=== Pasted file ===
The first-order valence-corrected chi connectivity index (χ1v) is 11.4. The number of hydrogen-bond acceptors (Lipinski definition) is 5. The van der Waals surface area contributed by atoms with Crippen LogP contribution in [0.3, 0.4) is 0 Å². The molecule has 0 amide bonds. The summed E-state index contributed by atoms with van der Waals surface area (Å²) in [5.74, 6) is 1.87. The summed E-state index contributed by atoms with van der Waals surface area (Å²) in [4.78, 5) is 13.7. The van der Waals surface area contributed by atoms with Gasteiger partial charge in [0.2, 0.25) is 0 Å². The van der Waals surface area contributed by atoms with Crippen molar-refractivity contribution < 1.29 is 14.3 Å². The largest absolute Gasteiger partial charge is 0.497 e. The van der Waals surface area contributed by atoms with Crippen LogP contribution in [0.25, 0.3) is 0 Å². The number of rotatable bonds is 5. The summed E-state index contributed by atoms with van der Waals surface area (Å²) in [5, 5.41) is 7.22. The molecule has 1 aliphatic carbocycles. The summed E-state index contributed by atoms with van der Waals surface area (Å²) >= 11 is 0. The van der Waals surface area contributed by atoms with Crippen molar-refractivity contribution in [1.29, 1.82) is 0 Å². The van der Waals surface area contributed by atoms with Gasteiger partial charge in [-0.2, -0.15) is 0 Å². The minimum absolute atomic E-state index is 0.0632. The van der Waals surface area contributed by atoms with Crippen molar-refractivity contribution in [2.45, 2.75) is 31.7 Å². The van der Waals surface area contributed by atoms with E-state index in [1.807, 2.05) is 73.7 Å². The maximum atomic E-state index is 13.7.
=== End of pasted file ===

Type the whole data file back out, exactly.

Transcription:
The first-order valence-corrected chi connectivity index (χ1v) is 11.4. The number of hydrogen-bond acceptors (Lipinski definition) is 5. The van der Waals surface area contributed by atoms with Crippen LogP contribution in [0.3, 0.4) is 0 Å². The molecule has 0 amide bonds. The summed E-state index contributed by atoms with van der Waals surface area (Å²) in [5.74, 6) is 1.87. The summed E-state index contributed by atoms with van der Waals surface area (Å²) in [4.78, 5) is 13.7. The van der Waals surface area contributed by atoms with Gasteiger partial charge in [0.2, 0.25) is 0 Å². The van der Waals surface area contributed by atoms with Crippen molar-refractivity contribution < 1.29 is 14.3 Å². The largest absolute Gasteiger partial charge is 0.497 e. The van der Waals surface area contributed by atoms with Crippen LogP contribution in [0.25, 0.3) is 0 Å². The number of rotatable bonds is 5. The summed E-state index contributed by atoms with van der Waals surface area (Å²) in [5, 5.41) is 7.22. The molecule has 1 aliphatic carbocycles. The summed E-state index contributed by atoms with van der Waals surface area (Å²) >= 11 is 0. The van der Waals surface area contributed by atoms with Crippen molar-refractivity contribution in [1.29, 1.82) is 0 Å². The van der Waals surface area contributed by atoms with Gasteiger partial charge in [-0.2, -0.15) is 0 Å². The minimum absolute atomic E-state index is 0.0632. The van der Waals surface area contributed by atoms with Crippen molar-refractivity contribution in [2.45, 2.75) is 31.7 Å². The van der Waals surface area contributed by atoms with E-state index in [1.807, 2.05) is 73.7 Å². The maximum atomic E-state index is 13.7.